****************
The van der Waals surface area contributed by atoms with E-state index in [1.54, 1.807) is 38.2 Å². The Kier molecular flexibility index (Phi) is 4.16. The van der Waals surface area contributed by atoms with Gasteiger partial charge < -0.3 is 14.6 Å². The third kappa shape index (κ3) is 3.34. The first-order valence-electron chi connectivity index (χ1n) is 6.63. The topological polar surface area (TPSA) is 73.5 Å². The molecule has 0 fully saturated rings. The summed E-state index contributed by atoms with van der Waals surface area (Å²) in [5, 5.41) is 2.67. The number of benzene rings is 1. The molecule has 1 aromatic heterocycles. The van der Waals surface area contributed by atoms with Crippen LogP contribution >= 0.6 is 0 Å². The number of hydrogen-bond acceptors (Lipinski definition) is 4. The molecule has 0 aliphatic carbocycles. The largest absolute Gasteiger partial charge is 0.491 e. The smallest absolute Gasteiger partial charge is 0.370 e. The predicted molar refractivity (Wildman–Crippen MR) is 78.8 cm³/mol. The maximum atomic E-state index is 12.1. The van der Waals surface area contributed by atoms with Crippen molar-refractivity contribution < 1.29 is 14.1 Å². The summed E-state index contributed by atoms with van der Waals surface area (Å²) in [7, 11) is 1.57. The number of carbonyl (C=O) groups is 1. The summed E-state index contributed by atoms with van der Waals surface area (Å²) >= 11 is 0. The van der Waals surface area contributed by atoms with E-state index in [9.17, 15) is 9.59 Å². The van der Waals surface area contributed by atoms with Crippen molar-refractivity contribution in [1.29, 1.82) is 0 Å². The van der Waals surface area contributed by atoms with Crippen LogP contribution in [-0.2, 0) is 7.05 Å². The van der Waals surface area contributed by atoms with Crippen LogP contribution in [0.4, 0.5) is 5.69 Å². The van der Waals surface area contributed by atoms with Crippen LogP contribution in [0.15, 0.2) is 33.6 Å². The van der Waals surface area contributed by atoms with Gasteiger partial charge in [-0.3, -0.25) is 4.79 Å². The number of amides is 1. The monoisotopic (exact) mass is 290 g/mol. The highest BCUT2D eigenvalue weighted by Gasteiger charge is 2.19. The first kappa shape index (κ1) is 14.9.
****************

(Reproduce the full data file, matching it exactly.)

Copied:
The van der Waals surface area contributed by atoms with E-state index in [1.54, 1.807) is 38.2 Å². The Kier molecular flexibility index (Phi) is 4.16. The van der Waals surface area contributed by atoms with Gasteiger partial charge < -0.3 is 14.6 Å². The third kappa shape index (κ3) is 3.34. The first-order valence-electron chi connectivity index (χ1n) is 6.63. The topological polar surface area (TPSA) is 73.5 Å². The molecule has 0 fully saturated rings. The summed E-state index contributed by atoms with van der Waals surface area (Å²) in [5, 5.41) is 2.67. The number of benzene rings is 1. The molecule has 1 aromatic heterocycles. The van der Waals surface area contributed by atoms with Crippen LogP contribution >= 0.6 is 0 Å². The number of hydrogen-bond acceptors (Lipinski definition) is 4. The molecule has 0 aliphatic carbocycles. The largest absolute Gasteiger partial charge is 0.491 e. The smallest absolute Gasteiger partial charge is 0.370 e. The predicted molar refractivity (Wildman–Crippen MR) is 78.8 cm³/mol. The maximum atomic E-state index is 12.1. The van der Waals surface area contributed by atoms with Crippen molar-refractivity contribution < 1.29 is 14.1 Å². The summed E-state index contributed by atoms with van der Waals surface area (Å²) in [7, 11) is 1.57. The number of carbonyl (C=O) groups is 1. The summed E-state index contributed by atoms with van der Waals surface area (Å²) >= 11 is 0. The van der Waals surface area contributed by atoms with E-state index in [9.17, 15) is 9.59 Å². The van der Waals surface area contributed by atoms with Crippen molar-refractivity contribution in [1.29, 1.82) is 0 Å². The van der Waals surface area contributed by atoms with Crippen LogP contribution in [-0.2, 0) is 7.05 Å². The van der Waals surface area contributed by atoms with Crippen LogP contribution in [0.4, 0.5) is 5.69 Å². The van der Waals surface area contributed by atoms with Crippen LogP contribution in [0.15, 0.2) is 33.6 Å². The van der Waals surface area contributed by atoms with Gasteiger partial charge in [-0.3, -0.25) is 4.79 Å². The number of amides is 1. The monoisotopic (exact) mass is 290 g/mol. The highest BCUT2D eigenvalue weighted by Gasteiger charge is 2.19. The first kappa shape index (κ1) is 14.9.